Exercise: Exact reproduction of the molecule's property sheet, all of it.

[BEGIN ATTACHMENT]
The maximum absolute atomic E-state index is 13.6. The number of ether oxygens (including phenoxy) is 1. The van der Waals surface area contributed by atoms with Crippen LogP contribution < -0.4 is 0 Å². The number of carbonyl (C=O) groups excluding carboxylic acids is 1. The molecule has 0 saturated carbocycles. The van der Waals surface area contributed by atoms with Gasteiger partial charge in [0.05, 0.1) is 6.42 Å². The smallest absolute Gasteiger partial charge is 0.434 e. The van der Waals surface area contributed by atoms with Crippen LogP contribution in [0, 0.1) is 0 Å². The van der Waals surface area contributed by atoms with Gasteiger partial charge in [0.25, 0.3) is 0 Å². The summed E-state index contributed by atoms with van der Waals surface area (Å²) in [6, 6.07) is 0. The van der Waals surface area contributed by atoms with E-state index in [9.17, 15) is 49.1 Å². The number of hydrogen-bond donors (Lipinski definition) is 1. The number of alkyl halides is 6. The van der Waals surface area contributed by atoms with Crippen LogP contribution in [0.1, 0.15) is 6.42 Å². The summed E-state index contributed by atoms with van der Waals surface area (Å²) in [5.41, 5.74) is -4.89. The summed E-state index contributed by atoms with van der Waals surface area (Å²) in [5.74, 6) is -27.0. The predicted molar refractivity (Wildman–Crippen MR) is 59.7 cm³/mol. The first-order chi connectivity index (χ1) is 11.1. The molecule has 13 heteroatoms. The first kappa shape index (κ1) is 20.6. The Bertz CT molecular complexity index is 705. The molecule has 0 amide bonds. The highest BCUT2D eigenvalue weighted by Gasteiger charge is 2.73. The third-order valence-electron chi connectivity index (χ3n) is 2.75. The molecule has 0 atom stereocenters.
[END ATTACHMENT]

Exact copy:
The maximum absolute atomic E-state index is 13.6. The number of ether oxygens (including phenoxy) is 1. The van der Waals surface area contributed by atoms with Crippen LogP contribution < -0.4 is 0 Å². The number of carbonyl (C=O) groups excluding carboxylic acids is 1. The molecule has 0 saturated carbocycles. The van der Waals surface area contributed by atoms with Gasteiger partial charge in [0.05, 0.1) is 6.42 Å². The smallest absolute Gasteiger partial charge is 0.434 e. The van der Waals surface area contributed by atoms with Crippen LogP contribution in [0, 0.1) is 0 Å². The van der Waals surface area contributed by atoms with Gasteiger partial charge in [0.25, 0.3) is 0 Å². The summed E-state index contributed by atoms with van der Waals surface area (Å²) in [6, 6.07) is 0. The van der Waals surface area contributed by atoms with E-state index in [9.17, 15) is 49.1 Å². The number of hydrogen-bond donors (Lipinski definition) is 1. The number of alkyl halides is 6. The van der Waals surface area contributed by atoms with Crippen LogP contribution in [0.1, 0.15) is 6.42 Å². The summed E-state index contributed by atoms with van der Waals surface area (Å²) in [5.41, 5.74) is -4.89. The summed E-state index contributed by atoms with van der Waals surface area (Å²) in [5.74, 6) is -27.0. The predicted molar refractivity (Wildman–Crippen MR) is 59.7 cm³/mol. The first-order chi connectivity index (χ1) is 11.1. The molecule has 13 heteroatoms. The first kappa shape index (κ1) is 20.6. The Bertz CT molecular complexity index is 705. The molecule has 0 amide bonds. The highest BCUT2D eigenvalue weighted by Gasteiger charge is 2.73. The third-order valence-electron chi connectivity index (χ3n) is 2.75. The molecule has 0 atom stereocenters.